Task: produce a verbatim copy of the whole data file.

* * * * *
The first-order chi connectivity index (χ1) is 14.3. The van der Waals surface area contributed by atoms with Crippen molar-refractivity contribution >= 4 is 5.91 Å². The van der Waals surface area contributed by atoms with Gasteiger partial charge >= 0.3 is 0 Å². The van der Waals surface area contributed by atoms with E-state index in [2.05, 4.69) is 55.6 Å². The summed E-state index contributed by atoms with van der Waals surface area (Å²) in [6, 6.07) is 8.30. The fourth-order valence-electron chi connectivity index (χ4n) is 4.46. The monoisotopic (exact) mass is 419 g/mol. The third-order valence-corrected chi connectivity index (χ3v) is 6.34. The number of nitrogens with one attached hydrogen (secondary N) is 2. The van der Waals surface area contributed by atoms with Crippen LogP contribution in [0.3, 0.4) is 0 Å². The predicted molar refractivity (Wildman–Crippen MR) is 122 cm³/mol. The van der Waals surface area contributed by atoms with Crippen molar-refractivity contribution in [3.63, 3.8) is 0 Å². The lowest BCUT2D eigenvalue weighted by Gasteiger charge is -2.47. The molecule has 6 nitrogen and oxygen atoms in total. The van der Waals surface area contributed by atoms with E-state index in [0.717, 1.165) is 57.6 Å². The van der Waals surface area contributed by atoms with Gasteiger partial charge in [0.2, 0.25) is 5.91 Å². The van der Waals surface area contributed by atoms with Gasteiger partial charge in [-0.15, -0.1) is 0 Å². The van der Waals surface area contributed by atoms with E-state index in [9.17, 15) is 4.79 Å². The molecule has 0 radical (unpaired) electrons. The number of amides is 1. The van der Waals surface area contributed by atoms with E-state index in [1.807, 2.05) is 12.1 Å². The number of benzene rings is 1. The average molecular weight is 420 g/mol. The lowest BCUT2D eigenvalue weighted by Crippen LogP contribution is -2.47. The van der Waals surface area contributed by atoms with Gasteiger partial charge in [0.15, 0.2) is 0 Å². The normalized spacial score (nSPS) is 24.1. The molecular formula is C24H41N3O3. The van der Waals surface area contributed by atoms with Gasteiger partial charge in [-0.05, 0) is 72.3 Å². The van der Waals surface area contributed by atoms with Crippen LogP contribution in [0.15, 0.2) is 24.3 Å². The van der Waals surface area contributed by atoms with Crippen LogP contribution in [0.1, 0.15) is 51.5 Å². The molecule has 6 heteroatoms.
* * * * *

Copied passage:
The first-order chi connectivity index (χ1) is 14.3. The van der Waals surface area contributed by atoms with Crippen molar-refractivity contribution >= 4 is 5.91 Å². The van der Waals surface area contributed by atoms with Gasteiger partial charge >= 0.3 is 0 Å². The van der Waals surface area contributed by atoms with E-state index in [2.05, 4.69) is 55.6 Å². The summed E-state index contributed by atoms with van der Waals surface area (Å²) in [6, 6.07) is 8.30. The fourth-order valence-electron chi connectivity index (χ4n) is 4.46. The monoisotopic (exact) mass is 419 g/mol. The third-order valence-corrected chi connectivity index (χ3v) is 6.34. The number of nitrogens with one attached hydrogen (secondary N) is 2. The van der Waals surface area contributed by atoms with Crippen LogP contribution in [0.3, 0.4) is 0 Å². The predicted molar refractivity (Wildman–Crippen MR) is 122 cm³/mol. The van der Waals surface area contributed by atoms with Crippen molar-refractivity contribution in [3.63, 3.8) is 0 Å². The lowest BCUT2D eigenvalue weighted by Gasteiger charge is -2.47. The molecule has 6 nitrogen and oxygen atoms in total. The van der Waals surface area contributed by atoms with E-state index in [0.717, 1.165) is 57.6 Å². The van der Waals surface area contributed by atoms with Gasteiger partial charge in [0.2, 0.25) is 5.91 Å². The van der Waals surface area contributed by atoms with Gasteiger partial charge in [-0.15, -0.1) is 0 Å². The van der Waals surface area contributed by atoms with E-state index in [9.17, 15) is 4.79 Å². The molecule has 0 radical (unpaired) electrons. The number of amides is 1. The van der Waals surface area contributed by atoms with E-state index in [1.807, 2.05) is 12.1 Å². The number of benzene rings is 1. The average molecular weight is 420 g/mol. The lowest BCUT2D eigenvalue weighted by Crippen LogP contribution is -2.47. The van der Waals surface area contributed by atoms with Gasteiger partial charge in [0.15, 0.2) is 0 Å². The normalized spacial score (nSPS) is 24.1. The molecular formula is C24H41N3O3. The van der Waals surface area contributed by atoms with Gasteiger partial charge in [-0.05, 0) is 72.3 Å². The van der Waals surface area contributed by atoms with Crippen LogP contribution in [0.15, 0.2) is 24.3 Å². The van der Waals surface area contributed by atoms with Crippen LogP contribution in [0.1, 0.15) is 51.5 Å². The molecule has 6 heteroatoms.